Michigan State Police spokeswoman Tiffany Brown confirmed Friday riders can immediately go without helmets if they meet the requirements.
“While many motorcyclists will continue to wear helmets, those who choose not to deserve the latitude to make their own informed judgments as long as they meet the requirements of this new law,” Snyder said in a press release.
The governor’s office announced the signing Friday morning. Snyder had until Monday to sign or veto the bill, or it would have automatically become law.
The governor has vetoed just one bill in his 15 months in office, a measure that would have prohibited new state regulations that are more stringent than federal regulations.
Vince Consiglio, president of American Bikers Aiming Toward Education, or ABATE of Michigan, praised the change in a statement and said helmet laws haven’t cut the cost of insurance.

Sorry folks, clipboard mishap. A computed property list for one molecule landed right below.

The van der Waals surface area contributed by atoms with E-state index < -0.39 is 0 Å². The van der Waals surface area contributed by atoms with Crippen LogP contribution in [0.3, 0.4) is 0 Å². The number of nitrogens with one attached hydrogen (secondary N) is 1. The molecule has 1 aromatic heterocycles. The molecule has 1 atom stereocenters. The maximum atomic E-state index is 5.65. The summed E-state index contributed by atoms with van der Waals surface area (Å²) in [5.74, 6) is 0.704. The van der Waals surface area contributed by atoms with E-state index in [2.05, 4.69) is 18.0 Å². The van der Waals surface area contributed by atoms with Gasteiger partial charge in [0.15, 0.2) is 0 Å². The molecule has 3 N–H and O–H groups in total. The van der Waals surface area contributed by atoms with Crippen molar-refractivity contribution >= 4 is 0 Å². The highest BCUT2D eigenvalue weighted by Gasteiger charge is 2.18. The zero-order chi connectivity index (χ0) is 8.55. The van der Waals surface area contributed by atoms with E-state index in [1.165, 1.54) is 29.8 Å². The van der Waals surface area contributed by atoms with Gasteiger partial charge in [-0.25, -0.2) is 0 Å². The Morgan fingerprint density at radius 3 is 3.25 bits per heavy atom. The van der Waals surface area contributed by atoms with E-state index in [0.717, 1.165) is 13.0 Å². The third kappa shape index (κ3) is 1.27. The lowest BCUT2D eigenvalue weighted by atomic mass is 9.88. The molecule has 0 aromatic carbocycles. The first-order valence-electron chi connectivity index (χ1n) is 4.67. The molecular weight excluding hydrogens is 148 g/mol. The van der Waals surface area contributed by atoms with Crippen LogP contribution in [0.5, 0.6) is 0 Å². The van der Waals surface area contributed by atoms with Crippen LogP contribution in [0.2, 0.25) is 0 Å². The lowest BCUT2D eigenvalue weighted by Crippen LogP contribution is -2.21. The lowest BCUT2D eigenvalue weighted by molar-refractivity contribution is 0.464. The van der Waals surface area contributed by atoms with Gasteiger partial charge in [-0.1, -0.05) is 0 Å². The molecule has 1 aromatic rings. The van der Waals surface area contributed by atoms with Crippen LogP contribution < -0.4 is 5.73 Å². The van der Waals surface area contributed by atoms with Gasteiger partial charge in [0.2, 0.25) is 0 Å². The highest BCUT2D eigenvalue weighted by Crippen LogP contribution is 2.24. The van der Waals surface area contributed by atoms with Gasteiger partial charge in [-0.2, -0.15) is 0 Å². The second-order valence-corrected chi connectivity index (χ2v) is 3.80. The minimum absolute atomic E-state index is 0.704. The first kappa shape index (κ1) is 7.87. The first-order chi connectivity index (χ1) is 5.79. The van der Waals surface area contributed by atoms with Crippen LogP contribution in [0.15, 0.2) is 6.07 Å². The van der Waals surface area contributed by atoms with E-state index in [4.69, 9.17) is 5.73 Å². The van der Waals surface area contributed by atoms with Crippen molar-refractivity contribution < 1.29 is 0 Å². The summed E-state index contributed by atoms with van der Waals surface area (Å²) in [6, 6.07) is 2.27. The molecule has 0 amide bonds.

“Motorcycle accidents are a very small percentage of accidents overall,” he said. “Data from other states demonstrate that states that remove mandatory helmet laws do not see an increase in insurance premiums, and states that institute helmet laws do not see a corresponding decrease in insurance rates.”
AAA of Michigan spokeswoman Nancy Cain said the automobile club was “extremely disappointed” in the repeal.
The law “will increase motorcycle fatalities and injuries,” Cain said.
“The repeal of the motorcycle helmet law will result in at least 30 additional motorcycle fatalities each year, along with 127 more incapacitating injuries and $129 million in added economic costs to Michigan residents. This analysis … is based on the experience of other states where similar measures have been enacted.”